With 12 years of experience behind me as a photographer, I’m not quite sure that I can make the vouch for cheap lenses.
When you’re first starting out as a photographer, the appeal of cheap lenses is really high. I mean, how else are you going to take better pictures without actually learning how to do something with your camera or lighting? There are tons of cheap lenses out there on the market. Despite a dwindling photography market overall, it seems like cheap new lenses come out of nowhere pretty much every week. It’s wonderful that there is so much variety on the market because of the fact that competition simply makes us all better. But if I really had to think about it, no cheap lens has ever given me a whole lot of satisfaction.
Here’s the full truth: cheap lenses are nice for a little bit of time. But after a while, they end up staying on a shelf somewhere in my office as I want something better. After sometime when I get the better stuff, I just end up selling those cheap lenses for super cheap prices or simply just giving them away. Why? I don’t care anymore about them and they have no value to me. In truth, I’m always going to want something better and I’m positive that most photographers here will also want the same things. Cheap lenses serve a purpose for a very short amount of time. And if you’re one of those photographers that completely embraces the idea of disposable products instead of trying to hold onto something for as long as possible, then cheap lenses may also be okay for you.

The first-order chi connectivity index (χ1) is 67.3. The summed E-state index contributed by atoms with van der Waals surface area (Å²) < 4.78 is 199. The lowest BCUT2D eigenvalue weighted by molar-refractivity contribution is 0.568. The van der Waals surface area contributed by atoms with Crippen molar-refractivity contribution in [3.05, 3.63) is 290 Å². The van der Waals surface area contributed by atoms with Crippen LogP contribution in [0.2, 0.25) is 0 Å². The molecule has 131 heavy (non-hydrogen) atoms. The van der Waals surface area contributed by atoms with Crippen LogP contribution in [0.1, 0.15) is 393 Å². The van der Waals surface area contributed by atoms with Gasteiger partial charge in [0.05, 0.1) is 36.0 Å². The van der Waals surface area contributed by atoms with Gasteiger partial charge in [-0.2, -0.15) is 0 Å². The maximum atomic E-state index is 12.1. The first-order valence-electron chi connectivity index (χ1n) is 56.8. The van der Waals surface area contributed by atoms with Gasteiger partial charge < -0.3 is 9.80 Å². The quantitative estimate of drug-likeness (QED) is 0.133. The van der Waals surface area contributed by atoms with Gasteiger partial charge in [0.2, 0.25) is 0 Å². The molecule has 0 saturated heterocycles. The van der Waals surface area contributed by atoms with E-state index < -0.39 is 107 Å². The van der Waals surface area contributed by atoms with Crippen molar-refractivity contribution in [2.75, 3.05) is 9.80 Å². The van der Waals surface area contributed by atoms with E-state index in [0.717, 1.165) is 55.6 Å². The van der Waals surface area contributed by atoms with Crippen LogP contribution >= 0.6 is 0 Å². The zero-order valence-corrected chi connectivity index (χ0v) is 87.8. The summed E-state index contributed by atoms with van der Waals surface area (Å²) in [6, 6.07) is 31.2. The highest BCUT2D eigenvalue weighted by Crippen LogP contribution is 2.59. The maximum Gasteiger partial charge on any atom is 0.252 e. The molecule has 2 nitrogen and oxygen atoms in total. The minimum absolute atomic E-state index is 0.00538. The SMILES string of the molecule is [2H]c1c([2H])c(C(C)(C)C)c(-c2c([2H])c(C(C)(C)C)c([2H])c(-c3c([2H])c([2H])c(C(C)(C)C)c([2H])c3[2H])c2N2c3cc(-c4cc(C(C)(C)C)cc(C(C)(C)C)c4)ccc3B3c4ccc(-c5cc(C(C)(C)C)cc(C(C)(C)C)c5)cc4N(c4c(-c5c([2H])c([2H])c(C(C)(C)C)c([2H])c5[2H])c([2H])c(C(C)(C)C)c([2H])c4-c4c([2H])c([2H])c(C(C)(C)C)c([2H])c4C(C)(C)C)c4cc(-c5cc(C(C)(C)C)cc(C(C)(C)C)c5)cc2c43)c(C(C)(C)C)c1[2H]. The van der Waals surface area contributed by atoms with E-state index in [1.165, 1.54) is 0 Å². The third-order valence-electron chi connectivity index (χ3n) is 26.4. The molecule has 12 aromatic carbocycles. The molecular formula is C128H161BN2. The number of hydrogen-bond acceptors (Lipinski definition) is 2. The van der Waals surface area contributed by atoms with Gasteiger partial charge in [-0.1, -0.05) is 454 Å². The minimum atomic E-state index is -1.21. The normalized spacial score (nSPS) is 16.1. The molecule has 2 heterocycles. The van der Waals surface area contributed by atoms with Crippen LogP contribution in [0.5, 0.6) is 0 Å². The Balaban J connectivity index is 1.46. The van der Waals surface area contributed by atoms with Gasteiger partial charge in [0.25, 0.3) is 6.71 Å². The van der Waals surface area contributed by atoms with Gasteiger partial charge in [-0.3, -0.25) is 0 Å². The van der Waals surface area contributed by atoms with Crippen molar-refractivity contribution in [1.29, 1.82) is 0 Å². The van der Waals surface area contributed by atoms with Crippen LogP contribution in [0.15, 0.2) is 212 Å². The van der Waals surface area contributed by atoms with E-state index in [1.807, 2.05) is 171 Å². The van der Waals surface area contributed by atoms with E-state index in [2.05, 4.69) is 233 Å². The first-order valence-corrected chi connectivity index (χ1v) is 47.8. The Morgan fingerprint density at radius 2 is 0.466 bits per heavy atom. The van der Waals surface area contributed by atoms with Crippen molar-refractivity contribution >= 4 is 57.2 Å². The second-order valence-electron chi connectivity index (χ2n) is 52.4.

With full transparency, we routinely do roundups on this website all about cheap lenses. And the reason for that is because they’re quite popular and we’ve genuinely found ones that are really pretty darned good. But some of us are perfectionists and very discerning. We tend to go for only the best within reason. I bought the Sony 85mm f1.8 FE lens instead of the f1.4 G Master because of practicality. It’s a good enough lens for what I do and any shortcomings that it has I can fix with post-production. However, I’m getting a lot for my money and it’s not what I’d consider a cheap lens. There is weather sealing, fast autofocus, good image quality, etc. A cheap lens, on the other hand, would be something far more affordable that didn’t have good performance and build quality. Build quality is paramount as I often abuse the gear that I use.
In the long run, I haven’t found cheap lenses to be worth spending my time with. I personally need solid build quality coupled with incredible image quality. And while no cheap lens is a bad lens at all, there is a target market for them. The problem overall though is that the entire photography industry lineup of products is becoming more and more premium. And I’m not sure that there is really room for cheaper options at the moment unless you’re fine with disposable products.